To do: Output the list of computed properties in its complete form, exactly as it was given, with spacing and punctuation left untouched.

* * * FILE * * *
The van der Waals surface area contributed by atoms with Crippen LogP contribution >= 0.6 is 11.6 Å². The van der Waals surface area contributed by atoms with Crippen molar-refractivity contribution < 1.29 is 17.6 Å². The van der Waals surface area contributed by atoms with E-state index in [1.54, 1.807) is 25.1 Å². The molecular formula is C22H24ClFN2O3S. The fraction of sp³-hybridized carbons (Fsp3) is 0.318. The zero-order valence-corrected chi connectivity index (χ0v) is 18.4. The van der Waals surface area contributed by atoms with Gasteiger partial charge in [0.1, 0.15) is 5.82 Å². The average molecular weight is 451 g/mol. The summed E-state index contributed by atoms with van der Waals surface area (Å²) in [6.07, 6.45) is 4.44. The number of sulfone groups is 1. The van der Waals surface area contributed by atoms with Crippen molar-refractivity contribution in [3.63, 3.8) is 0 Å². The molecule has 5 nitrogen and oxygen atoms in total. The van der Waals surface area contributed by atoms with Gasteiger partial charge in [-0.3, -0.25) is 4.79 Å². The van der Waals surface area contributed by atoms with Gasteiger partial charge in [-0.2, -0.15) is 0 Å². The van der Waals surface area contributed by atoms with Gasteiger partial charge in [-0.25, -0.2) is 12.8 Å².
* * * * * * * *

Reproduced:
The van der Waals surface area contributed by atoms with Crippen LogP contribution >= 0.6 is 11.6 Å². The van der Waals surface area contributed by atoms with Crippen molar-refractivity contribution < 1.29 is 17.6 Å². The van der Waals surface area contributed by atoms with E-state index in [1.54, 1.807) is 25.1 Å². The molecular formula is C22H24ClFN2O3S. The fraction of sp³-hybridized carbons (Fsp3) is 0.318. The zero-order valence-corrected chi connectivity index (χ0v) is 18.4. The van der Waals surface area contributed by atoms with Gasteiger partial charge in [0.1, 0.15) is 5.82 Å². The average molecular weight is 451 g/mol. The summed E-state index contributed by atoms with van der Waals surface area (Å²) in [6.07, 6.45) is 4.44. The number of sulfone groups is 1. The van der Waals surface area contributed by atoms with Crippen molar-refractivity contribution in [3.63, 3.8) is 0 Å². The molecule has 5 nitrogen and oxygen atoms in total. The van der Waals surface area contributed by atoms with Gasteiger partial charge in [-0.3, -0.25) is 4.79 Å². The van der Waals surface area contributed by atoms with Gasteiger partial charge in [-0.2, -0.15) is 0 Å². The van der Waals surface area contributed by atoms with Gasteiger partial charge in [-0.25, -0.2) is 12.8 Å².